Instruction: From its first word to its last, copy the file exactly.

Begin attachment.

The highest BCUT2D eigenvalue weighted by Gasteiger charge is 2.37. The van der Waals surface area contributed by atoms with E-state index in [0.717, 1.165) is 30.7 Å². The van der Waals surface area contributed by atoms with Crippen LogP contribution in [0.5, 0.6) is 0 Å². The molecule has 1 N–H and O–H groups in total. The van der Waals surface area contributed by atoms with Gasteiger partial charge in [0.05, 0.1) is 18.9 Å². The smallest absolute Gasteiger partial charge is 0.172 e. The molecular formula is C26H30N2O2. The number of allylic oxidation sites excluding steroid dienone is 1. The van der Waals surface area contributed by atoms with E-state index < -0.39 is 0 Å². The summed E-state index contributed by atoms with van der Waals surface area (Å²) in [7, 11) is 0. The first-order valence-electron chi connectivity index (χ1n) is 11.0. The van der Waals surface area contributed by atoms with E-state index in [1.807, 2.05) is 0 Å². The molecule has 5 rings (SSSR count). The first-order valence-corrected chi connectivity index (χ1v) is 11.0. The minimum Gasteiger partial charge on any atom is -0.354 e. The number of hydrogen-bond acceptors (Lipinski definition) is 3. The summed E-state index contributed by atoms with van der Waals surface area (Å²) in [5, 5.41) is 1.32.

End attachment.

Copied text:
The highest BCUT2D eigenvalue weighted by Gasteiger charge is 2.37. The van der Waals surface area contributed by atoms with E-state index in [0.717, 1.165) is 30.7 Å². The van der Waals surface area contributed by atoms with Crippen LogP contribution in [0.5, 0.6) is 0 Å². The molecule has 1 N–H and O–H groups in total. The van der Waals surface area contributed by atoms with Gasteiger partial charge in [0.05, 0.1) is 18.9 Å². The smallest absolute Gasteiger partial charge is 0.172 e. The molecular formula is C26H30N2O2. The number of allylic oxidation sites excluding steroid dienone is 1. The van der Waals surface area contributed by atoms with E-state index < -0.39 is 0 Å². The summed E-state index contributed by atoms with van der Waals surface area (Å²) in [7, 11) is 0. The first-order valence-electron chi connectivity index (χ1n) is 11.0. The van der Waals surface area contributed by atoms with E-state index in [1.807, 2.05) is 0 Å². The molecule has 5 rings (SSSR count). The first-order valence-corrected chi connectivity index (χ1v) is 11.0. The minimum Gasteiger partial charge on any atom is -0.354 e. The number of hydrogen-bond acceptors (Lipinski definition) is 3. The summed E-state index contributed by atoms with van der Waals surface area (Å²) in [5, 5.41) is 1.32.